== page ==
Women in Aerospace & Manufacturing: Rosalee York

Rosalee York

Rosalee York had no previous experience in machining before she began working at a machine shop in the summer of 2011. However, after taking some time off from working as a MRI Tech Assistant, she was eager to learn and ready to start a new career in aerospace and advanced manufacturing.

While York was searching for a new job, her roommate told her about a job opening at the machine shop that she was working at in Seattle. She attended a few information sessions at that company and decided machining was something she would really enjoy as a job and applied for a position. York started working as a Tech One in the Solids Department and two months later began working on Computer Numerical Control (CNC) machines. It was while York was working on the CNC machines that she heard about the Aerospace Joint Apprenticeship Committee (AJAC) apprenticeship program. “My supervisor asked me if I would be interested [in signing up for the apprenticeship]….I said definitely yes and thought that it was a really good opportunity for me to learn more and become better at my job,” York said.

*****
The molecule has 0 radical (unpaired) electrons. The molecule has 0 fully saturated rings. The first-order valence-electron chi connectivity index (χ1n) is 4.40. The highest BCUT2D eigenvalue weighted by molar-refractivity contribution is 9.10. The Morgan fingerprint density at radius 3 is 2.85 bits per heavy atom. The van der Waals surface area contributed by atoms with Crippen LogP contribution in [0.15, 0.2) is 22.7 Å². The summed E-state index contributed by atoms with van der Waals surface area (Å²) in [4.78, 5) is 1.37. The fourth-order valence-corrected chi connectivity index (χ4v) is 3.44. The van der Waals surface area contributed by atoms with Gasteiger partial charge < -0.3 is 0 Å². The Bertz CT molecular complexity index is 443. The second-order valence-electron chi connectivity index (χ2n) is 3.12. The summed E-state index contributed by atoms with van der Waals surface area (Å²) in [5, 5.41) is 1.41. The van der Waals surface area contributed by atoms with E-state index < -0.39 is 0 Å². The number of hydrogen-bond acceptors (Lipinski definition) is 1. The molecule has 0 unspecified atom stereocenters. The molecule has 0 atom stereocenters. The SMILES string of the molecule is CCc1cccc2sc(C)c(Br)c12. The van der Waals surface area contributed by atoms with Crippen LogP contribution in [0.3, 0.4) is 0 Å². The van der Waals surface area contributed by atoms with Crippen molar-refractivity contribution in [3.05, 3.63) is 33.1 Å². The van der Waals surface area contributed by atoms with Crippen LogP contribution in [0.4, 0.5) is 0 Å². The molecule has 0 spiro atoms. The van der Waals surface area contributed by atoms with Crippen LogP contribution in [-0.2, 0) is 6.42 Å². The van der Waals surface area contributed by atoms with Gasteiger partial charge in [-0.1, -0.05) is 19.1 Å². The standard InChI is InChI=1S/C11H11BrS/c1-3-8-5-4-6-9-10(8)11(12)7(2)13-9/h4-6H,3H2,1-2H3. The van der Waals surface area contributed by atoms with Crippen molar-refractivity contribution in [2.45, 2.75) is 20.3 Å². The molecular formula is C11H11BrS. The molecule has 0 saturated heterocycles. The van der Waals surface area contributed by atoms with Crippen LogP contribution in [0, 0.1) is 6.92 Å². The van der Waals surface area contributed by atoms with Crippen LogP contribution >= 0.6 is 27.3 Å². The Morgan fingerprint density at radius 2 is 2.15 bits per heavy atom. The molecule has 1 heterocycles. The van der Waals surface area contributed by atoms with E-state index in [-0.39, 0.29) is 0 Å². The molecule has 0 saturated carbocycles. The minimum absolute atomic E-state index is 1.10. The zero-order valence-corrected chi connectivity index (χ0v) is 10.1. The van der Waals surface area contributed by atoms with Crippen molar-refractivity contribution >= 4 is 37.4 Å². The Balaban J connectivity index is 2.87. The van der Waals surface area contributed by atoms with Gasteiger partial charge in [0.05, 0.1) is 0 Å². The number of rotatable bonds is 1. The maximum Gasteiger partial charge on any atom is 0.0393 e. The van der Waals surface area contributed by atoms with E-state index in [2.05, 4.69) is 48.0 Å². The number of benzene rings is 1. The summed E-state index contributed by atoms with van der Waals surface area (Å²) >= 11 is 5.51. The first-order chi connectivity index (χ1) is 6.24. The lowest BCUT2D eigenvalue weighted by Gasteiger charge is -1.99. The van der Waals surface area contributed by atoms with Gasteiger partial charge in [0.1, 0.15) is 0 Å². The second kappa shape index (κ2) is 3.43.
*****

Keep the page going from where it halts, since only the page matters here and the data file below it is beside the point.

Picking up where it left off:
“There are new and different jobs you work on every day and you really have to use your brain…. it is all hands-on and fun for me.”

York participated in the AJAC apprenticeship program in 2012 and said during her time as an apprentice, she learned many new skills that she could apply at her shop. “[During the apprenticeship] I learned more detail about blue print reading and job planning…. [As well as] learning about different machines my company did not have,” York said. One of the many skills York was taught was how to make a sea clamp which included drawing the layout and learning the steps it takes to complete the job.

During York’s time as an AJAC apprentice, she moved up from a Tech One position to a CNC operator and received a pay raise. York said one of her favorite things about being a machinist is “that there are new and different jobs you work on every day and you really have to use your brain…. it is all hands on and fun for me.” York’s goals are to gain skills in programming and to become a full fledged machinist. She looks forward to making a good livable wage and becoming a much more valuable employee. York says for anyone interested in becoming a machinist to just go for it because the job is in demand, interesting, and fun.

To find out how you can become an apprentice and launch your career in aerospace or manufacturing, visit AJAC’s Get Started Section.